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CAF Policy Team

A champion for charities

Charities Aid Foundation


25 May 2017

Following the tragic events in Manchester earlier this week, election campaigning resumed today as UKIP launched their 2017 manifesto in central London.

UKIP is hoping that this general election will see a reversal of its fortunes from the recent local election where it gained just one seat and lost 140. But everyone knows that general elections are a different political beast from locals, and if UKIP can build on the 12.6% share of the vote it got in 2015 then June 8th could be a good day for Paul Nuttall’s party. The trouble is of course, post Brexit UKIP have been struggling to hang on to voters who are increasingly switching to Theresa May’s Conservatives. Whether they can concentrate enough votes in an area to win a seat in the Commons will be the big task for them.

UKIP is “at its best when it is being radical,” says the party leader in the manifesto foreword, and one would struggle to argue that their plan for government is anything but. They touch upon issues that all parties have covered, like investing in the NHS and building more homes, but if you look beyond those major announcements you’ll find some pretty bold policy proposals – like creating a flexible pension window so people can opt to retire earlier for a lower rate of state pension if they choose, or introducing a grammar school in every town.

Much like every other party to release their manifesto thus far UKIP have failed to put forward a comprehensive vision for the future of the charity sector. Despite citing a number of individual charities, or focusing on areas where community and specialist organisations can play a vital role in improving society, there remains a lack of acknowledgement of any role for the charity sector in the future, which is a shame. But there are several areas covered that will impact our sector if PM Paul took the reins, here’s a quick run down 

A cut to aid

So far, every other party that has published their manifesto has committed to meeting the UK’s pledge to spend 0.7% of GNI on international aid. UKIP, however, are calling for this to be reduced to 0.2%. UKIP’s manifesto argues that international aid spending in places such as Africa has not led to any benefits for recipients, and also outlines plans to try and move from an aid to trade relationship with countries that the UK provides aid to. The reduced aid budget, UKIP proposes, would come alongside the scrapping of the Department for International Development, whose responsibilities would be delivered by a minister working out of the Foreign Office. This break from the broader consensus is not surprising, and replicates UKIP’s stance at the 2015 general election.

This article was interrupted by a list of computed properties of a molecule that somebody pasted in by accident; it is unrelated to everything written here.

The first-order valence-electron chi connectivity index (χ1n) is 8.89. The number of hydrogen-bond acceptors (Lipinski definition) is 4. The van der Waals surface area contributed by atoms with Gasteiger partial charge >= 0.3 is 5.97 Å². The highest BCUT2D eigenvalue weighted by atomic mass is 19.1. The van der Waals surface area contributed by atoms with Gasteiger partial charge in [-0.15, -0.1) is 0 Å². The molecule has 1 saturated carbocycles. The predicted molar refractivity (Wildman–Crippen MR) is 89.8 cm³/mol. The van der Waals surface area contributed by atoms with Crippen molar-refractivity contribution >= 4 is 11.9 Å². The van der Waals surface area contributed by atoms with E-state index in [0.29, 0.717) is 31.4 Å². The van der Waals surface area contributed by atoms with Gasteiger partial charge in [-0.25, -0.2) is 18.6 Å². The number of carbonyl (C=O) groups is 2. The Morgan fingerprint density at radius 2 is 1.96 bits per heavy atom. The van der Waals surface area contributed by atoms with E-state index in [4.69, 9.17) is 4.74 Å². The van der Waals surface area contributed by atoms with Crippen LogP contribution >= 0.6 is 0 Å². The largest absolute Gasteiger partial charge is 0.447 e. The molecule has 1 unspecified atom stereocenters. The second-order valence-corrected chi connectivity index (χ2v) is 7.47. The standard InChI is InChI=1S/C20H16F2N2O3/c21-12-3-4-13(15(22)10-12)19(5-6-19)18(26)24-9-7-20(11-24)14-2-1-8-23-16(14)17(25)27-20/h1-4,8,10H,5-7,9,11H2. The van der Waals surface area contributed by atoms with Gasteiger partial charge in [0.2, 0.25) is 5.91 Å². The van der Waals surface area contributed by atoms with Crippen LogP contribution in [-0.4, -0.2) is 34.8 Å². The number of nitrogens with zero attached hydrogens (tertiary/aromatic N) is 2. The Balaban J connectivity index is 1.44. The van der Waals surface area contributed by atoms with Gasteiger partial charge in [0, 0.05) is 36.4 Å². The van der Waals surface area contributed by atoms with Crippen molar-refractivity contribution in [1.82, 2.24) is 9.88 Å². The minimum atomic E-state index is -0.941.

Supporting charity shops and food banks

In their 2015 manifesto UKIP set out plans to exempt foodbanks and charity shops from charges imposed by local authorities to dispose of unwanted food waste and other goods. They reiterate that pledge ahead of this election.

Delivering public services

Despite the role that many charities play in delivering public services, it’s a function that has so far been overlooked in manifesto season. UKIP’s manifesto sets out a role for charities in working in partnership with a proposed Veteran’s Administration – a new government department that would provide veterans with access to support across areas including housing and mental health. They also have plans for a pro-active co-ordinating service for older and disabled people in every county to combat loneliness; combining resources from across the NHS, social services and voluntary sector – not unlike CAF’s proposed PCAS service. Public service commissioning is often raised by charities with service delivery functions and it should be noted that UKIP set out plans to launch an urgent independent review of public sector procurement.

Although not mentioned explicitly, charities are clearly closely associated with much of what pops up in UKIP’s manifesto, from providing support to veterans to combat loneliness in older age, or providing greater training around mental health. It’s a shame that UKIP, much like the other political parties, has failed to adequately acknowledge the contribution charities make in these areas, and set out ways they can work collaboratively with them in the future.

It’s also disappointing to see UKIP’s plan to slash the international aid budget and abolish the Department for International Development. Such action would severely diminish our global standing, something which will be increasingly important post-Brexit. Not only is our aid spending a sign of the UK’s generosity, but it also helps us to wield influence and promote democratic values. Cutting aid would hurt the most vulnerable people across the world, but also deliver a strong blow to our soft power influence.

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